Emily Kawasaki  


THE ROAR OF THE FALLS by Emily Kawasaki

February 2021 - THE ROAR OF THE FALLS

About the Image(s)


This image was taken on January 17, 2021 at 2:53 p.m. ET. The photo was taken at Taughannock Falls State Park in Trumansburg, NY. It shows a few rocks at the base of the waterfall in the foreground and Taughannock Falls in the background. The photo was taken with my Sony a5000 and Sony FE 50mm f1.8 Lens. The ISO is 100, the exposure time is 1/320 sec., the f stop is 1.8, and the focal length is 50mm. The Post-processing edits in Lightroom were slight changes to clarity and contrast.


This round’s discussion is now closed!
16 comments posted




Beverly Caine   Beverly Caine
Emily, this is a lovely image. However, I'm not sure why you included that wide white border. So, when I opened the image the first thing I did was remove it. Then, while I was working on the image, I opened Topaz Studio 2 and chose their suggested basic improvement option and got this result. Hope you like it.   Posted: 02/09/2021 06:23:03
Comment Image
Emily Kawasaki   Emily Kawasaki
(Group 96)
Hi Beverly, thanks for catching that. I resize my photos in Canva to ensure that they are the exact required size. So, it think Canva adds the border when an image is resized smaller than the original dimensions. Thanks for cropping it out. The edit also looks great, thank you!   Posted: 02/09/2021 10:31:45



Stephen Levitas   Stephen Levitas
(Group 32)
Hello Emily,
I like your shot and Beverly's edit.
I particularly like, and have learned from, you choice of shutter speed of 1/320 because it shows the increasing speed of fall as the water goes over the top (sharp) and accelerates in its fall to the bottom (blurry). If you were to tell me the height of the falls, I could calculate for you the size of the blur at the bottom.   Posted: 02/09/2021 16:29:35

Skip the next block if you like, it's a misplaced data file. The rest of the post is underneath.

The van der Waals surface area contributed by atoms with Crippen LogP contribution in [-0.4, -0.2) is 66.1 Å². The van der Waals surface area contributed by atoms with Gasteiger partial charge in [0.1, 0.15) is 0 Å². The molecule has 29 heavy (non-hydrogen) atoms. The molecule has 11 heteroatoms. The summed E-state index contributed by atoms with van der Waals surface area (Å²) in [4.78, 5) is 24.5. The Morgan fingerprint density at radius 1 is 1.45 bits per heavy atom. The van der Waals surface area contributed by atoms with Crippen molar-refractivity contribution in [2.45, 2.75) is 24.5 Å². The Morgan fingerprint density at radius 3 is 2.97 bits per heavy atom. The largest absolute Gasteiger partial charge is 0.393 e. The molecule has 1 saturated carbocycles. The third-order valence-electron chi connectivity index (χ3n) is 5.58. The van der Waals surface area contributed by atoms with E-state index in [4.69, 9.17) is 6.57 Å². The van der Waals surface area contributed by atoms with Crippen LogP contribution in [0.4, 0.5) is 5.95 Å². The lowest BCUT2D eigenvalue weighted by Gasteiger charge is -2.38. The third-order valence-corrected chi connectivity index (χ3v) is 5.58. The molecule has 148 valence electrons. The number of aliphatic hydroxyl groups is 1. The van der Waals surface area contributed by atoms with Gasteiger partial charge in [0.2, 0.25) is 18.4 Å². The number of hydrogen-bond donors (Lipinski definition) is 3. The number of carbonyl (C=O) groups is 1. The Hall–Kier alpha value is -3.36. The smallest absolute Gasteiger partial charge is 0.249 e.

Emily Kawasaki   Emily Kawasaki
(Group 96)
Hi Stephen, thank you. That's very cool! The height of the falls is 215 feet (it's 33 feet higher than Niagara Falls). I'm very curious to know the size of the blur, thanks!   Posted: 02/09/2021 18:39:35
Stephen Levitas   Stephen Levitas
(Group 32)
I went back to my high school physics class for the formula for distance = 1/2 * a * time-squared. The distance was 215 feet and a (acceleration) is the acceleration of gravity = 32ft/sec/sec. Solving for time gives 3.66 seconds for the water to fall 215 feet. Then velocity = a * time gives the velocity at the bottom of the falls of 117ft/sec. Finally, using distance = velocity * time, the result is in 1/320 of a second, the moving water at the bottom of the falls is travelling .36 feet in 1/320 second. Someone correct me if I got this wrong.

Empirically, you don't need any of this because you got it right to show the water both sharp at the top and blurred at the bottom, and it looks great. But it was fun for me to go back to high school.   Posted: 02/09/2021 21:00:30
Mary Walsh   Mary Walsh
Stephen,
I had fun following all your calculations. I was wondering how to know what shutter speed to use to get just the right combination of sharpness and blur in a situation like this.
Thanks,
Mary Walsh   Posted: 02/13/2021 14:56:14
Stephen Levitas   Stephen Levitas
(Group 32)
Hi Mary,
Emily has already empirically determined your answer for this great shot of a 215-foot waterfall. She used 1/320 to get this great shot. Since the acceleration of gravity is the same anywhere in the world, 1/320 will do just fine for any 215-foot waterfall, as long as you like Emily's result.